The Spark

the Voice of
The Communist League of Revolutionary Workers–Internationalist

“The emancipation of the working class will only be achieved by the working class itself.”
— Karl Marx

A Working Class Revolutionary Party

Apr 30, 2012

The November election campaign has begun. Not formally, not officially. The Republicans haven’t even finished the primaries. But it’s obvious to everyone that Mitt Romney, the Republican challenger, will oppose Barack Obama, the Democrat installed in the White House.

What interest is there for the workers in this election? The only choice we are offered is between an open enemy and a false friend–millionaires both of them, defenders of the capitalist system, enforcers of exploitation. The choice we are offered is between a party that speaks for the big banks and the big industrialists–and another party that, while it gets some of its money from the unions, acts for the big banks and the big industrialists.

Here is the plain and simple truth: there is no party of the working class. And has not been for decades.

One hundred years ago, in 1912, Eugene V. Debs ran for the presidency on the Socialist ticket. He did not expect to win, knowing then, just like today, that money controls the outcome of elections in capitalist society. But he ran to let speak all those who otherwise would not be heard.

Six years later, he was put on trial for supporting the Russian Revolution and opposing the first big imperialist war, World War I. Two years later, while behind bars in federal prison, he won nearly a million votes in the 1920 elections. It was only 3.4% of the vote, but it showed that in the working class there already was a sizeable current who agreed that it was necessary to “organize not to conciliate but to fight against the capitalist class.”

Debs was not a “politician,” not someone whose aim was to fool as many people as he could. He used the electoral platform to speak the truth about the capitalist system, a system in which we are still trapped: “I am opposing a social order in which it is possible for one man who does absolutely nothing that is useful to amass a fortune, while millions of men and women who work all the days of their lives secure barely enough for a wretched existence.”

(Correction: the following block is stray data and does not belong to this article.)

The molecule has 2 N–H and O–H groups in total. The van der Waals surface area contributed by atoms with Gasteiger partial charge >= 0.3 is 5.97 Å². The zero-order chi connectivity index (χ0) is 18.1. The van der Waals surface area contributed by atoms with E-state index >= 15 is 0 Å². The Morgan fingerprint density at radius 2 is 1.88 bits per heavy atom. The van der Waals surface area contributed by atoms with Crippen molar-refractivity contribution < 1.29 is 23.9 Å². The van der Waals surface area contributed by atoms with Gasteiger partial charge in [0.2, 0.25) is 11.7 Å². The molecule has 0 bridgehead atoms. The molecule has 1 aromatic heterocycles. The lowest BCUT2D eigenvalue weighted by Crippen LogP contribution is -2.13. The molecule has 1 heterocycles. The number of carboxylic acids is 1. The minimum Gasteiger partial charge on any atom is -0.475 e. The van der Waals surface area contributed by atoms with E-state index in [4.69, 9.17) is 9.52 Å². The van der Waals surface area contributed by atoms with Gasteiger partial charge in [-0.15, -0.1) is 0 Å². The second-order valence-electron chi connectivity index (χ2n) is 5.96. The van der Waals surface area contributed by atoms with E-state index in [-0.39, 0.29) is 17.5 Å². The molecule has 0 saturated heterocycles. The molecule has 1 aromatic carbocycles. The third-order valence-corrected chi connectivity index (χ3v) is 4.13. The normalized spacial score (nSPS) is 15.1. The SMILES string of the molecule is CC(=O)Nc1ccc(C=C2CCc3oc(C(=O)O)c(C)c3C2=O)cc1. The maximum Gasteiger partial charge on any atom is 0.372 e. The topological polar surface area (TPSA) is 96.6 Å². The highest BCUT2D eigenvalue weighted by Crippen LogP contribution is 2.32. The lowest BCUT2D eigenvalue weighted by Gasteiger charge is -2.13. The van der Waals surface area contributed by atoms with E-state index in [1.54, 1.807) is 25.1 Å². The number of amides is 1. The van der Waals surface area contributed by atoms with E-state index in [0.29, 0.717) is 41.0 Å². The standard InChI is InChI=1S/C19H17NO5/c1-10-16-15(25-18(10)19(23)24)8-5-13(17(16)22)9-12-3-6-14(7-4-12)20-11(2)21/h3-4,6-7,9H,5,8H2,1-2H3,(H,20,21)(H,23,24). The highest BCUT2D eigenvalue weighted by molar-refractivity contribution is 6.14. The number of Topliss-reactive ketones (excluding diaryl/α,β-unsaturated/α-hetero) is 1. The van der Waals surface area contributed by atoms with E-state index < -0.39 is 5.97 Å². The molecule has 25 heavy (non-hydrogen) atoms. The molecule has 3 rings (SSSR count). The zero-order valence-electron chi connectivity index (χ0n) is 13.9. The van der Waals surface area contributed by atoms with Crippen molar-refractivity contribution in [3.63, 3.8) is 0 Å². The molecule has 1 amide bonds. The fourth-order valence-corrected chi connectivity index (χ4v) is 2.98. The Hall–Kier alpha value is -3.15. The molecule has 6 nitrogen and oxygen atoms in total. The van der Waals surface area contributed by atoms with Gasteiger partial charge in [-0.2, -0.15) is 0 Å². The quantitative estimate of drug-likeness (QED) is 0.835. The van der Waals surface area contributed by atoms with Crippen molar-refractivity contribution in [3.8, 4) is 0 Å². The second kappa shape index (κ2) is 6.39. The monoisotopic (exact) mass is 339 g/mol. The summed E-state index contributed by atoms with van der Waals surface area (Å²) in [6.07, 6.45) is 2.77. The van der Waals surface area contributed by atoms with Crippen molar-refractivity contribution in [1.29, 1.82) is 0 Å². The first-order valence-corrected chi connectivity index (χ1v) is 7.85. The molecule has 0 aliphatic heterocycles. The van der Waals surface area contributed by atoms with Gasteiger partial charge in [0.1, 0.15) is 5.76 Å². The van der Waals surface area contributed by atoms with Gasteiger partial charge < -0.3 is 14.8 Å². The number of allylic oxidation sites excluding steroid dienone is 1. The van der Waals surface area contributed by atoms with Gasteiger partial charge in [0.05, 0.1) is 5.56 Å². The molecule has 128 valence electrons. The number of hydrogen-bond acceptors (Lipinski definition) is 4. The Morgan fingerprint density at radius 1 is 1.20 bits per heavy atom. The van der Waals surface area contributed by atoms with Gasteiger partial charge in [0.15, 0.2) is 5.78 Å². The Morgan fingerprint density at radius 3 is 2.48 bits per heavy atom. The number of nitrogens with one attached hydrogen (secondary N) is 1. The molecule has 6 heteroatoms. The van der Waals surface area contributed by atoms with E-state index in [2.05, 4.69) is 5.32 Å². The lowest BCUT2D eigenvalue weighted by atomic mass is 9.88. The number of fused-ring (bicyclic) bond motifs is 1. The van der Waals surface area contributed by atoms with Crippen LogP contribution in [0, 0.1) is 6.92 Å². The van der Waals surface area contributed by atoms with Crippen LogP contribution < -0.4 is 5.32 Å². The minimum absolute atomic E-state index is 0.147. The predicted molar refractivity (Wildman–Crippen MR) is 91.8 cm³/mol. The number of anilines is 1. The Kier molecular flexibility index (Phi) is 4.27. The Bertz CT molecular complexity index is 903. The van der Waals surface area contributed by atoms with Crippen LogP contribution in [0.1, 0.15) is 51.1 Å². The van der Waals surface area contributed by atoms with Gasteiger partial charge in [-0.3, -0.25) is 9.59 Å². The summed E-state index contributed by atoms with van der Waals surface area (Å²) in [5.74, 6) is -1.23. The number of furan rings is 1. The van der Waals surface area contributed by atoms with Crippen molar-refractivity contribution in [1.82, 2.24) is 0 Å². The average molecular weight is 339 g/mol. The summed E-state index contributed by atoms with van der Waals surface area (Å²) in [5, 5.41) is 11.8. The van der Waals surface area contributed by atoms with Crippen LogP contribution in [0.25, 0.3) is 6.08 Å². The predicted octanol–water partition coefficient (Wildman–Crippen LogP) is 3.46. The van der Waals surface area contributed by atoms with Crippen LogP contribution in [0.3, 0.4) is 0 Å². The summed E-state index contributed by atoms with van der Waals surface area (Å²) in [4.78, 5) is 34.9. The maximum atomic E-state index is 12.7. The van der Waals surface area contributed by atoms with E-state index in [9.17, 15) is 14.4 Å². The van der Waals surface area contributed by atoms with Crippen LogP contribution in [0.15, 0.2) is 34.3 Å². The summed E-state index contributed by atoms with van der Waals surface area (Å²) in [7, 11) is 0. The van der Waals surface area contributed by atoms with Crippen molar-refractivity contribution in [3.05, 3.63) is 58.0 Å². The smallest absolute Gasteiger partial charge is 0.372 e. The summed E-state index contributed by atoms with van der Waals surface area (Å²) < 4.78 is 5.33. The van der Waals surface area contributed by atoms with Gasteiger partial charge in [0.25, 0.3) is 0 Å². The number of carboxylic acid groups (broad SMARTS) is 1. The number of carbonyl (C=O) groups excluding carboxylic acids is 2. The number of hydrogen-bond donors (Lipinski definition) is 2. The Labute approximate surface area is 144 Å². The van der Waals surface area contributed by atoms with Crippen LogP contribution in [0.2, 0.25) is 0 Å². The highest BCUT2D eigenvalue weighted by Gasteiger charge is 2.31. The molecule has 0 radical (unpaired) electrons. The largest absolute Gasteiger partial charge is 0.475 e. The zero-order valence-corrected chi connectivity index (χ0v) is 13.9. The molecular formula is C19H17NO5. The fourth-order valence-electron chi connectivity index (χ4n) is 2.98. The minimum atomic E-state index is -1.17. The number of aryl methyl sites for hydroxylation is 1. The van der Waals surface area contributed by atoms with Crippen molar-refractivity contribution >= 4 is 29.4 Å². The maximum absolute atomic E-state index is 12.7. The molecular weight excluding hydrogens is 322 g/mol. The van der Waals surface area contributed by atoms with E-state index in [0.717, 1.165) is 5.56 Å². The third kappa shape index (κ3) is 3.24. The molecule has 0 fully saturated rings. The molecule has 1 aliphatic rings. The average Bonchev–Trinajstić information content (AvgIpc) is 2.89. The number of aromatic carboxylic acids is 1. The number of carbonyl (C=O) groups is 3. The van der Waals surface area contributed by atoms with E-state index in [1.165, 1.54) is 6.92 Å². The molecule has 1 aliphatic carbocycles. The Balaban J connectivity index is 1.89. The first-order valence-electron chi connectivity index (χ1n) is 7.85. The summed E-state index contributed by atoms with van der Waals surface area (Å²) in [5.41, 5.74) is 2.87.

He was truly a militant of his class–having led the great railway strike of 1894, spending time in prison for that also, declaring, along with Marx, that the emancipation of the working class can be carried out only by the working class itself.

If we want to go forward, we have to resurrect our history–a history filled with working class militants like Debs, or like the many devoted, and often nameless revolutionary syndicalists who made up the IWW, or the selfless and committed activists who made up the Communist Party or the Communist League.

But it’s not just militants, individuals. The working class needs its own party, built around the conviction held by all those revolutionaries that “the working class and the employing class have nothing in common”–in the words of the IWW.

That’s never been more true, perhaps, than today. The capitalist class has engaged itself in a great war, a class war against all of us who do the work necessary to make this society run. Up until now, it has been a very one-sided war, because workers have not found the way to join together in a common struggle against our enemies–against the bankers, the big industrialists and the politicians and governments that serve the capitalists.

But we could. We don’t need saviors to come defend us. We have the forces to defend ourselves. We make the whole economy run. Not only can we make it stop running, in order to defend ourselves. We have the power to put it back to running in a way that can serve all of humanity.